Job hunting can be a hectic experience. You send out a batch of 20 CVs and cover letters to 20 different employers and then furiously try to keep track of who’s who as the calls come in. Then you have to organise interview and follow-up times. Some days, you feel as you are so busy that nothing really important gets done! This article follows up on our last topic about organising your time after a job loss. Here, I will give you some time-saving tips on how to better organise your job hunting efforts.
Organise the Search
There are many ways to organise your job search. Some people like to colour code things; others prefer a detailed filing system. Some people like maintaining things in a computer system; others like a hard copy of everything sent out. Regardless of what kind of system you choose, it is having a system in place that is important.
Example: Linda likes to colour code her search and wants a hard copy of everything so that she can bring a file with her to the interview. She buys a supply of cheap, paper folders and titles it with the company and job title of every position to which she applies. In it, she keeps a copy of the cover letter and CV version she sent initially, a log of all follow-ups she has made, and the names and titles of people with whom she has spoken. Additionally, her files also contain her research on each company and position.
Organise the Time
As noted in our previous article, you will need to organise your job search time schedule. It is unrealistic and unproductive to spend all day, everyday searching and applying for jobs. You might prefer to spend two hours every morning looking at the latest postings online, or your may prefer to set aside every Monday and Thursday for researching new postings and submitting your CV for relevant positions. Your time will work out best if you can actually set aside two days each week for interviews. However, I say this realising that this is not always realistic – employers and recruiters have their own schedules to deal with. That said, I also have never seen someone lose a job opportunity simply because they could not drop everything right that second and run in for an interview. Simply think in terms of maximising your efficiency.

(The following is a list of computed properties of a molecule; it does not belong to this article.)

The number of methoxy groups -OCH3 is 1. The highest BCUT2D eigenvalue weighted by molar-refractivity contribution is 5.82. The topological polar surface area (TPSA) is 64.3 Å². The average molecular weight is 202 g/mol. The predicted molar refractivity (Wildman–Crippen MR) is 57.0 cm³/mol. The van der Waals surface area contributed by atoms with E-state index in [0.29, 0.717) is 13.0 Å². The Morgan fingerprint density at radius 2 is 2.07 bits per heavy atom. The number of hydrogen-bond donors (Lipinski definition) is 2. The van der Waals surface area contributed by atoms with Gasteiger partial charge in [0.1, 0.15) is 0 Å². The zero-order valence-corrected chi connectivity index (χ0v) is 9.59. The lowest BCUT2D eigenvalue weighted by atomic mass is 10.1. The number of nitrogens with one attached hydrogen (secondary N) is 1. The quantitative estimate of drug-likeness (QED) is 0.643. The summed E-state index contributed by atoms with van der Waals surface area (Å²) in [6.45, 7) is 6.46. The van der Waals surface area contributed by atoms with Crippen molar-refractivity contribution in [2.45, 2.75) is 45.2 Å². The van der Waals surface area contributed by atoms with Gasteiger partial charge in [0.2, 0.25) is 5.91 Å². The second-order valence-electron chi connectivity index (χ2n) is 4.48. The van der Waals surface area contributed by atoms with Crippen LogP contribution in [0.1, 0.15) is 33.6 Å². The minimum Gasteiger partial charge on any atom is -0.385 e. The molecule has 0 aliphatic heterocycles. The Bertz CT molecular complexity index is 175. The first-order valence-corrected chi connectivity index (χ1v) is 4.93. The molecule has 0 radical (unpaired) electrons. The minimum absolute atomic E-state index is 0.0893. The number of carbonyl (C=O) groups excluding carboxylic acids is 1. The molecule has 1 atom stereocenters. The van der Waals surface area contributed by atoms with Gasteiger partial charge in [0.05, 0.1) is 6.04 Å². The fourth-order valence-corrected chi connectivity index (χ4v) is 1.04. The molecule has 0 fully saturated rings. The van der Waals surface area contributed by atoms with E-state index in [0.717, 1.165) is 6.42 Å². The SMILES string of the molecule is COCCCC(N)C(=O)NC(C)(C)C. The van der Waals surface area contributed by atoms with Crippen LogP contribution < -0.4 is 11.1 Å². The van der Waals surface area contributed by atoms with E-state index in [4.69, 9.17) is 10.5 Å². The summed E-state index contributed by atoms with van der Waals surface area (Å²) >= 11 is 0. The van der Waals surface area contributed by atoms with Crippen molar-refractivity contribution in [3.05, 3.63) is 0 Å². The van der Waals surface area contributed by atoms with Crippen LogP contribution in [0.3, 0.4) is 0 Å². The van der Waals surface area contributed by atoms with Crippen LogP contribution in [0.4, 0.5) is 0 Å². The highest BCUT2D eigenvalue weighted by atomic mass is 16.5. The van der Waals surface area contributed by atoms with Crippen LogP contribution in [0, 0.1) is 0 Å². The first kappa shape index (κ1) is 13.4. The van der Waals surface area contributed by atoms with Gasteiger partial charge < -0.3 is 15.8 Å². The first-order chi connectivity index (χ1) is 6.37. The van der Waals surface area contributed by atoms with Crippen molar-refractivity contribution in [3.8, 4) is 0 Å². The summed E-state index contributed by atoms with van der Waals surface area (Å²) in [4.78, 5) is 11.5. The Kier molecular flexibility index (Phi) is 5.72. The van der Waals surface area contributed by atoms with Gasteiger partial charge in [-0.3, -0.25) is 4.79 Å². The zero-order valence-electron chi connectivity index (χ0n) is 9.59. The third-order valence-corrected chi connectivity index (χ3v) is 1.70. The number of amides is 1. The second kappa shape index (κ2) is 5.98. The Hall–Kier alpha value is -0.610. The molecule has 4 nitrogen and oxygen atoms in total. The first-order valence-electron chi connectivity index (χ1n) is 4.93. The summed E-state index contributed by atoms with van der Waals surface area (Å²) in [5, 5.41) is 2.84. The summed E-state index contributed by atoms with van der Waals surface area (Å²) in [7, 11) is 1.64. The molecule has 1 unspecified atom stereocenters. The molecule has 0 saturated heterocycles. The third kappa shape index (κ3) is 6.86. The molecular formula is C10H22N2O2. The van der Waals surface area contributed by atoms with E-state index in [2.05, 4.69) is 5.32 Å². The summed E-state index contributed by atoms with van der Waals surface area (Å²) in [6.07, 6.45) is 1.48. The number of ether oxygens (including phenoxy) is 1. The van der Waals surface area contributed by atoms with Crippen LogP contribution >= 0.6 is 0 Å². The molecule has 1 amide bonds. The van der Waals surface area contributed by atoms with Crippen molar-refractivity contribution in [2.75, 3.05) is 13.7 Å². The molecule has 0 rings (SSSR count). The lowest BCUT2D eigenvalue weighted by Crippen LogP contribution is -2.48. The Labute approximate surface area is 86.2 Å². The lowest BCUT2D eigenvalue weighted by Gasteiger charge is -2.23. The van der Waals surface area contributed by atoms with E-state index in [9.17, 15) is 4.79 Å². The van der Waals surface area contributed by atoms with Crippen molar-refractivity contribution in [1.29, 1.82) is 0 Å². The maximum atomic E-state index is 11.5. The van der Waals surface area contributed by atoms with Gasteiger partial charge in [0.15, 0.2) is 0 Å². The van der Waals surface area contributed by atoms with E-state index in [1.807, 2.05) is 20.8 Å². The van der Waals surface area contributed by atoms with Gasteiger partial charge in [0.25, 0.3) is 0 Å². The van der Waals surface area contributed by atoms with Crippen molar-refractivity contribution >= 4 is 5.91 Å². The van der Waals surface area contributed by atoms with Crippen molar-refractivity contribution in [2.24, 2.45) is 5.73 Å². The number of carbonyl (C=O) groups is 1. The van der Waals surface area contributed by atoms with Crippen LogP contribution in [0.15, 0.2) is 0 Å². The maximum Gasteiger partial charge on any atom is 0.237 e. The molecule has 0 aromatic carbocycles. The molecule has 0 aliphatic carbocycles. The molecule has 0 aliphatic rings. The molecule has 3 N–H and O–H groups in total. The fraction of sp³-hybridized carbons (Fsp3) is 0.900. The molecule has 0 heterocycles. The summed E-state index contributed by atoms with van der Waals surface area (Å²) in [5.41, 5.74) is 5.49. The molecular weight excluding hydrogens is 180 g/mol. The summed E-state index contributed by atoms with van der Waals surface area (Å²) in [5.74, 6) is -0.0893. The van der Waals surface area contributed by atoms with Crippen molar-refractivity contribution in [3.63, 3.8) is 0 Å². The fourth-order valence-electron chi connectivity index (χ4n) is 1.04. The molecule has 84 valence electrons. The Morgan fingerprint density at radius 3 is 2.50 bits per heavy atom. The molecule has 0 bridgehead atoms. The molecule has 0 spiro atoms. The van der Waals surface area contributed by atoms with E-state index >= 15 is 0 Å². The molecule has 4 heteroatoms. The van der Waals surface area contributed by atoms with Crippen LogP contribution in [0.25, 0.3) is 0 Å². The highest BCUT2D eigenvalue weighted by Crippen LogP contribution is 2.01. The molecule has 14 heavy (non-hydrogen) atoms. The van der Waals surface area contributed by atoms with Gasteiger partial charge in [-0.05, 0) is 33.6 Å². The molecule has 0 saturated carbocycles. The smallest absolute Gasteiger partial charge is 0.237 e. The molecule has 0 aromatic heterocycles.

Organise the Follow-up
For every job application you make or interview you schedule, you need to follow up. This is a major focus of my You’reHired!TM workshop series. While there are multiple follow-up techniques and tactics to choose from, you need to log your efforts and keep track of when more follow-up is needed. After a while, you should see a pattern emerge as to what works best for you and your industry.
Organise the Results
Hopefully, in a short period of time, you will start receiving offers from different companies. While it may be tempting to jump at the first offer presented, make sure you give yourself time to thoroughly think through the advantages and disadvantages of the offer(s). Many of my client candidates find themselves in the position of receiving several offers at once. It is especially important in this scenario to organise your information on each company and take a look at the long-term environment and benefits package being offered. You may decide the company offering lower pay now will actually offer better long-term benefits for you overall.